Successful treatment requires using RID® Lice Killing Shampoo on Day One and then 7 to 10 days later. . You should not complete the second shampooing sooner than day 7. However, it is important to check the hair continually and remove any nits or eggs that may have been missed in the initial combing process.
If you have recently completed the RID® 3-step process and have lice again, please consult a doctor or pharmacist before using RID® again.
Most lice will die within, or shortly after, the ten-minute dosing. Lice are very sensitive to light and will move quickly when alive. If you observe lice crawling after treatment, they are probably affected and will die shortly. You should just comb them out of the hair.
Only items that have come into direct head-to-head contact with the infested person within 2 days prior to treatment need to be cleaned. Examples of some household items that should be cleaned are:
- Home and auto upholstery
- Bed linens
- Stuffed animals, toys
- Coats, scarves, gloves
- Play mats
- Combs and brushes
No. Although RID® provides complete lice elimination when used properly, it is designed for use in humans and is not approved for use on pets or any other animals. If you think your pet may have lice, be sure to contact your vet immediately.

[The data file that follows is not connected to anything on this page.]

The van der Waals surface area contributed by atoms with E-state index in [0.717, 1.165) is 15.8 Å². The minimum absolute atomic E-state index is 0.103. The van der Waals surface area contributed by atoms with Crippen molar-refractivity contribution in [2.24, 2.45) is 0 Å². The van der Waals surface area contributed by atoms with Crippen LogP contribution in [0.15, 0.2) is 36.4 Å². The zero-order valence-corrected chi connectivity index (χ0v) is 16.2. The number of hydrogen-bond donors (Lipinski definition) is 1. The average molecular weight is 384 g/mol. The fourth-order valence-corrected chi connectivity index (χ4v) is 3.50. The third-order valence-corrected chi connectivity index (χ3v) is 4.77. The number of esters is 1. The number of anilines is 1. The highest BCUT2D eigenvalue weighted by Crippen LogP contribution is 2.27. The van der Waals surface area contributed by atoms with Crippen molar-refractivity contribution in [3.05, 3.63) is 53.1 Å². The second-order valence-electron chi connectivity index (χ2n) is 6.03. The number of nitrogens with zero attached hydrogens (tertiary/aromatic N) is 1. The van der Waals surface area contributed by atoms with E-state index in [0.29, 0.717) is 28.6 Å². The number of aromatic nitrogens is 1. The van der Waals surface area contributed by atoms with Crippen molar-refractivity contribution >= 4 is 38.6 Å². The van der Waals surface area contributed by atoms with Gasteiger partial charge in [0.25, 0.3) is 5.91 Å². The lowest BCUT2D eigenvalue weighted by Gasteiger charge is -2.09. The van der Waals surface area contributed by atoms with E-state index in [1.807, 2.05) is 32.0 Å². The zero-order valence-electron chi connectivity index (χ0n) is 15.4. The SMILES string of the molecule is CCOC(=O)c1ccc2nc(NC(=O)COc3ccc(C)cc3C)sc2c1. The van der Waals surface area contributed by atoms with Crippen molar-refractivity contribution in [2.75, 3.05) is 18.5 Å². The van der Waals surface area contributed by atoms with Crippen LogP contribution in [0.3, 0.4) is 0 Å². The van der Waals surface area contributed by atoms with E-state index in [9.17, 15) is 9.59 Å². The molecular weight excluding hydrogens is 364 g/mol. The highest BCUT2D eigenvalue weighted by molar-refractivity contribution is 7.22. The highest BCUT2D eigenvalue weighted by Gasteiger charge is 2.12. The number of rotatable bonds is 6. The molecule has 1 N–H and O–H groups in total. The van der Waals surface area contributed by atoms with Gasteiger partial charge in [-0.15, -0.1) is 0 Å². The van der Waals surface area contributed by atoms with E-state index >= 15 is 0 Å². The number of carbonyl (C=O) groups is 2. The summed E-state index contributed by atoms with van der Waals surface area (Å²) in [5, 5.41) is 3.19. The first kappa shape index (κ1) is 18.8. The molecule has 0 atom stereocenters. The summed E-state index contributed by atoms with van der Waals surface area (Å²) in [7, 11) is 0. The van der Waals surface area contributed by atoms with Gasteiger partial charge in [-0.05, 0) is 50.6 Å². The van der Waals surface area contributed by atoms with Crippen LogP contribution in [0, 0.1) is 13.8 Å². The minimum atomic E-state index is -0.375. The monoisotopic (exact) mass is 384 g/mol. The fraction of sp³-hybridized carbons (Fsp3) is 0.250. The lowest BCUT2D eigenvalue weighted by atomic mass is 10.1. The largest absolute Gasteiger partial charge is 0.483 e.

While it is not necessary to use your own shampoo or conditioner after treatment, doing so will not interfere with RID®'s efficacy. Unlike some lice treatment products, RID® Lice Killing Shampoo will not leave an active chemical residue on the hair and its conditioning formula leaves your hair manageable.
No. RID® should not be used on an infant (under 2 years of age) without consulting a doctor. We suggest that you check your infant carefully for lice or eggs in his/her hair. If no lice or eggs are present, there is no need to treat the infant. If they are present, contact a physician before treating the infant.